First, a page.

A "bear hug" is a buyout offer by one company for another that is so attractive that the target company has little choice but to accept it. Bear hug bids are usually well above the target company's prevailing market value and may include cash as an additional sweetener.
While bear hugs are almost always unsolicited, they are not considered to be hostile because the offer is so lucrative and promises to enrich shareholders of the target company. Indeed, the target company's board of directors risks lawsuits for not performing its required fiduciary duty to do what is in the best interest of stockholders by not accepting it. It also risks a hostile takeover attempt by the would-be acquirer.
An acquisitive company uses a bear hug for several reasons.
It wants to ensure that its offer will be accepted.
By making such an offer well above the current market price, the would-be acquirer wants to discourage any other potential suitors from making a competing bid.
It wants to avoid making a hostile offer, which can be even more expensive, create ill feelings, and may not be successful in the long run.
A bear hug may follow a private offer by the acquirer being rebuffed by the target company. The acquirer would then have to decide whether to go public with its offer, mount a hostile takeover, or simply abandon the effort.
If the offer is rejected, the acquirer may go over the target company's head and mount a tender offer directly to its shareholders to buy their shares. If it buys enough of the stock, the acquiring company might be able to force the target company to come to terms.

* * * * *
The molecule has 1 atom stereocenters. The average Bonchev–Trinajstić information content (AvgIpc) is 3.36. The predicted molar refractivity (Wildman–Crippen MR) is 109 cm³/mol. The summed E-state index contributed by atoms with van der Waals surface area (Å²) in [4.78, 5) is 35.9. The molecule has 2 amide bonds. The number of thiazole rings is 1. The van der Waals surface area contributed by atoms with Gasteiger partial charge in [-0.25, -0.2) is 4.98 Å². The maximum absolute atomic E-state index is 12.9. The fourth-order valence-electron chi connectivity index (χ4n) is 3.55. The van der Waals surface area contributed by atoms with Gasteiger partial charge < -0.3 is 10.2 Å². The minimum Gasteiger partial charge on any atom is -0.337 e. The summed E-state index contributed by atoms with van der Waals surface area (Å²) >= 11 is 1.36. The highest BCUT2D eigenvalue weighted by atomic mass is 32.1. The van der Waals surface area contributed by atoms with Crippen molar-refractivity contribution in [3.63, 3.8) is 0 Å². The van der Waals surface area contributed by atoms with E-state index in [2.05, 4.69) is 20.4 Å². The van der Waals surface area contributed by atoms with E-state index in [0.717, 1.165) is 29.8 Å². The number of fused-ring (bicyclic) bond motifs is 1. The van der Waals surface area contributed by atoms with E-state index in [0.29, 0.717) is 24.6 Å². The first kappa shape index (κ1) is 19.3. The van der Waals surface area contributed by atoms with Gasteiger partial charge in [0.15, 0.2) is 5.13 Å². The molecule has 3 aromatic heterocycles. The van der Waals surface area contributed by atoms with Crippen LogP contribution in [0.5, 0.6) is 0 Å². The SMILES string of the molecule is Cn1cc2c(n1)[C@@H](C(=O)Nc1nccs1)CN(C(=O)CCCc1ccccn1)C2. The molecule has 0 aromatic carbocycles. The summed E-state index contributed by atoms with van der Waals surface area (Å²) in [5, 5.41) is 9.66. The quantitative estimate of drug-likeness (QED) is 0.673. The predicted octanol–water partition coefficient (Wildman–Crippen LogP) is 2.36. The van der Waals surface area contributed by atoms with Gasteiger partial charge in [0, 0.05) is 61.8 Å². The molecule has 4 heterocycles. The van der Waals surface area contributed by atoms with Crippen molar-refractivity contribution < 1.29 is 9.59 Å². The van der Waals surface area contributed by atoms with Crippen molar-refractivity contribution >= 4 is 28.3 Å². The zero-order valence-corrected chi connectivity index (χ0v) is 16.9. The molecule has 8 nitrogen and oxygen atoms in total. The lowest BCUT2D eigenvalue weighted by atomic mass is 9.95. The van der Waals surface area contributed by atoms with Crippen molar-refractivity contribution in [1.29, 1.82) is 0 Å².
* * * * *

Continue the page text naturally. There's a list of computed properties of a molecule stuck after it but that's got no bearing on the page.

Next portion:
While a bear hug offer stands a good chance of being successful, it may be a mixed blessing for the acquirer. The offer may be so costly that it could take years before the acquiring company begins to make an acceptable return on the investment, which could have a negative impact on its own stock.
Also, a bear hug may be good for the target company's shareholders, but it may not be as good for its management and employees. They could stand to lose their jobs if they are being acquired by a company in the same industry and the consolidation involves redundancies.
A bear hug is a corporate takeover tactic in which the acquiring company makes an offer to buy another company that is so much higher than the target firm's prevailing market price that it has little alternative but to accept it. Acquiring companies use bear hugs to increase the chances that their offer will be accepted and to discourage any competing bids. Target companies that reject the offer risk being sued by their own shareholders for failing to act in their best interest.
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